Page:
5 Communication: The Key to Performance Management Course Map Pre-Course Communications Check (Site Coordinators Only) Welcome and Review of Objectives Familiarize Yourself with the Territory Look Out for Road Blocks Check the Map Take in the Scenery Reach the Destination! Wrap-Up Communication: The Key to Performance Management Page 3
6 Familiarize Yourself with the Territory Exercise: Characteristics of a Good Supervisor Think of the best supervisor you have known. What were some of the traits or behaviors that made this person a good manager? Working Definition of Communication While there are many definitions of communication, for today s class we will be using the following: Communication is the process of passing information and understanding from one person to another. Communication: The Key to Performance Management Page 4
7 Familiarize Yourself With the Territory, cont d. Exercise: Share Your Experience 1. As a supervisor, have you ever had to deal with a performance and/or conduct problem? 2. What communication challenges did you have with this performance or conduct problem? To help preempt problems in communicating, here are some basics you can do BEFORE you have that conversation: 1. KNOW THE EMPLOYEE. Get to know their work habits, motivation, personality, interests, hobbies. 2. KNOW THE WORK: Find out the facts of the situation, obtain records, samples of work products, make note of your personal observations, discussions with others. 3. KNOW THE SETTING: Give the employee advance notice of the meeting, provide privacy and a comfortable environment, offer your compete concentration on the employee. Get rid of interruptions. Communication: The Key to Performance Management Page 5
8 Look Out for Road Blocks A barrier to communication is something that keeps meanings from meeting. --(Reuel Howe, theologian and educator) Even the best-prepared communications can go awry if they are impeded by some all-too-common mistakes. Here are some examples of these road blocks to effective communication: Judging (vs Correcting) Criticizing Name-calling Diagnosing Blaming Diversions/Side Trips Dredging up the past Deflecting responsibility Threats Emotional outbursts Physical violence or threat of violence Complaints/grievances Exercise: Top 3 What are YOUR top 3 road blocks to communication? Communication: The Key to Performance Management Page 6
9 Look Out for Road Blocks, cont d. Exercise: Facts or Assumptions Read the paragraph below and answer the questions that follow. An office worker had just turned off the lights in the office when a man appeared and demanded a set of files. The office manager opened the file drawer. The contents of the file drawer were scooped up and the man sped away. The building guard was promptly notified. For each of the statements below, indicate T=True, F=False, A=Assumption 1. A man appeared after the manager had turned off the lights. 2. The robber was a man. 3. The man who appeared did not demand files. 4. The man who opened the file drawer was the office manager. 5. The division director scooped up the contents of the file drawer and ran away. 6. Someone opened the file drawer. 7. After the man who demanded the files scooped up the contents of the file drawer, he ran away. 8. While the file drawer contained files, the story does not state which files. 9. The robber demanded files of the director. 10. The office worker had just turned off the lights when a man appeared in the office. 11. It was broad daylight when the man appeared. 12. The man who appeared opened the file drawer. 13. No one demanded files. 14. The story concerns a series of events in which only three different persons are referred to: the manager, a man who demanded files, and the building guard. Communication: The Key to Performance Management Page 7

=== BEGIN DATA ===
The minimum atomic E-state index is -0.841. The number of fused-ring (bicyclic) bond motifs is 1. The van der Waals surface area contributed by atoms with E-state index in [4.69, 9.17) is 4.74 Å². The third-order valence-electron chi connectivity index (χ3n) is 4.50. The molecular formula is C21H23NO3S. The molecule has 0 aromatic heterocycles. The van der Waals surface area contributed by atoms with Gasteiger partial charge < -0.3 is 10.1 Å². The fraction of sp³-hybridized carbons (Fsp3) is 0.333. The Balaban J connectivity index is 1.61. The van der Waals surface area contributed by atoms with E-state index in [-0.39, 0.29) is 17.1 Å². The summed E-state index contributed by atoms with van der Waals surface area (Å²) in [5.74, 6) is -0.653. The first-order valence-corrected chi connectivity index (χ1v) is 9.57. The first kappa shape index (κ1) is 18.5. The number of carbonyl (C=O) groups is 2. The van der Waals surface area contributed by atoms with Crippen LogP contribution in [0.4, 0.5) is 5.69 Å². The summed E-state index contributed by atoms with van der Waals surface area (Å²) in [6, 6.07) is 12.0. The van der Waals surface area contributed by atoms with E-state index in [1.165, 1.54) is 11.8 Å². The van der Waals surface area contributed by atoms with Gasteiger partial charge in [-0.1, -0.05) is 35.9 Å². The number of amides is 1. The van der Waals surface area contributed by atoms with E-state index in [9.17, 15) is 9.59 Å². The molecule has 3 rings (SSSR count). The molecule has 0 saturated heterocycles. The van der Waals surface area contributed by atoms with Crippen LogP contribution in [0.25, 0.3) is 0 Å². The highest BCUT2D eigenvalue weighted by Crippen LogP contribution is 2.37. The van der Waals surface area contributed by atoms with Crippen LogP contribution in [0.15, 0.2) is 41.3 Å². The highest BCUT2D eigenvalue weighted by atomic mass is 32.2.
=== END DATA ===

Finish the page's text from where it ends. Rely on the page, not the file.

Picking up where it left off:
10 Check the Map I know you think you know what I said, but I wonder if you realize that what you think I said is not what I meant. -- Anonymous Before you begin your conversation, you should reflect on what it is you would like to accomplish. This will influence what you say and how you say it. For example, is your purpose to have a problem resolved? Is it something the employee can handle, or are there factors that are outside of their control? Do you expect the employee to change the behavior immediately, or should there realistically be a transition period? How To Prepare for Your Conversation As you prepare for your meeting with the employee, consider the following: What is your destination? What is the specific problem? What is the desired outcome? Consider the other person s perspective. If there is any one secret of success, it lies in the ability to get the other person s point of view and see things from that person s angle as well as from your own. --Henry Ford Anticipate the other person s response (e.g., not enough time, not enough training, equipment problems, personal problems) Own your message. Frame your concerns using I statements: o I noticed a significant error in the last fee collection report you submitted. o I am concerned about your frequent tardiness. o It is my perception that you spend a lot of time on personal phone calls and as a result, payroll is not completed on time. Communication: The Key to Performance Management Page 8